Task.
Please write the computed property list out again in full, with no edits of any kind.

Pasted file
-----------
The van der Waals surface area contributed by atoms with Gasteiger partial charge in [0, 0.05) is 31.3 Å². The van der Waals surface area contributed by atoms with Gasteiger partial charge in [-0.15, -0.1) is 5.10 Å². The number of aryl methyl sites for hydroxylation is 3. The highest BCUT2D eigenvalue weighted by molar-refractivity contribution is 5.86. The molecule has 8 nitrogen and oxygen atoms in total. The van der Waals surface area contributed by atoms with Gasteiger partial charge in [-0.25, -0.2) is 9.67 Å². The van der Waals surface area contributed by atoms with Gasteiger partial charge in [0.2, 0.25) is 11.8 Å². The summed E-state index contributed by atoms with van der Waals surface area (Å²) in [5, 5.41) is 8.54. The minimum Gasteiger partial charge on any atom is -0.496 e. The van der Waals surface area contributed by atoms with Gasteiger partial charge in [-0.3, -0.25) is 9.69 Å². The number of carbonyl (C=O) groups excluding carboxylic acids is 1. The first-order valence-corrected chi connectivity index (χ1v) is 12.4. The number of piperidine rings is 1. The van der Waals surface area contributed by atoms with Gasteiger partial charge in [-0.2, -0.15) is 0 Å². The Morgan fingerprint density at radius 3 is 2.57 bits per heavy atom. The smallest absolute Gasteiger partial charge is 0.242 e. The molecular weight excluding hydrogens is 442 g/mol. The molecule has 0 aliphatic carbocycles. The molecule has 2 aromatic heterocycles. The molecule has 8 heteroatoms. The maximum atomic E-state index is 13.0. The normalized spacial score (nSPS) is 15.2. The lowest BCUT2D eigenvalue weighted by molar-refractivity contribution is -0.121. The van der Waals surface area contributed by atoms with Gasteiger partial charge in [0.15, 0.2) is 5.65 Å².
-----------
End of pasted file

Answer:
The van der Waals surface area contributed by atoms with Gasteiger partial charge in [0, 0.05) is 31.3 Å². The van der Waals surface area contributed by atoms with Gasteiger partial charge in [-0.15, -0.1) is 5.10 Å². The number of aryl methyl sites for hydroxylation is 3. The highest BCUT2D eigenvalue weighted by molar-refractivity contribution is 5.86. The molecule has 8 nitrogen and oxygen atoms in total. The van der Waals surface area contributed by atoms with Gasteiger partial charge in [-0.25, -0.2) is 9.67 Å². The van der Waals surface area contributed by atoms with Gasteiger partial charge in [0.2, 0.25) is 11.8 Å². The summed E-state index contributed by atoms with van der Waals surface area (Å²) in [5, 5.41) is 8.54. The minimum Gasteiger partial charge on any atom is -0.496 e. The van der Waals surface area contributed by atoms with Gasteiger partial charge in [-0.3, -0.25) is 9.69 Å². The number of carbonyl (C=O) groups excluding carboxylic acids is 1. The first-order valence-corrected chi connectivity index (χ1v) is 12.4. The number of piperidine rings is 1. The van der Waals surface area contributed by atoms with Gasteiger partial charge in [-0.2, -0.15) is 0 Å². The Morgan fingerprint density at radius 3 is 2.57 bits per heavy atom. The smallest absolute Gasteiger partial charge is 0.242 e. The molecular weight excluding hydrogens is 442 g/mol. The molecule has 0 aliphatic carbocycles. The molecule has 2 aromatic heterocycles. The molecule has 8 heteroatoms. The maximum atomic E-state index is 13.0. The normalized spacial score (nSPS) is 15.2. The lowest BCUT2D eigenvalue weighted by molar-refractivity contribution is -0.121. The van der Waals surface area contributed by atoms with Gasteiger partial charge in [0.15, 0.2) is 5.65 Å².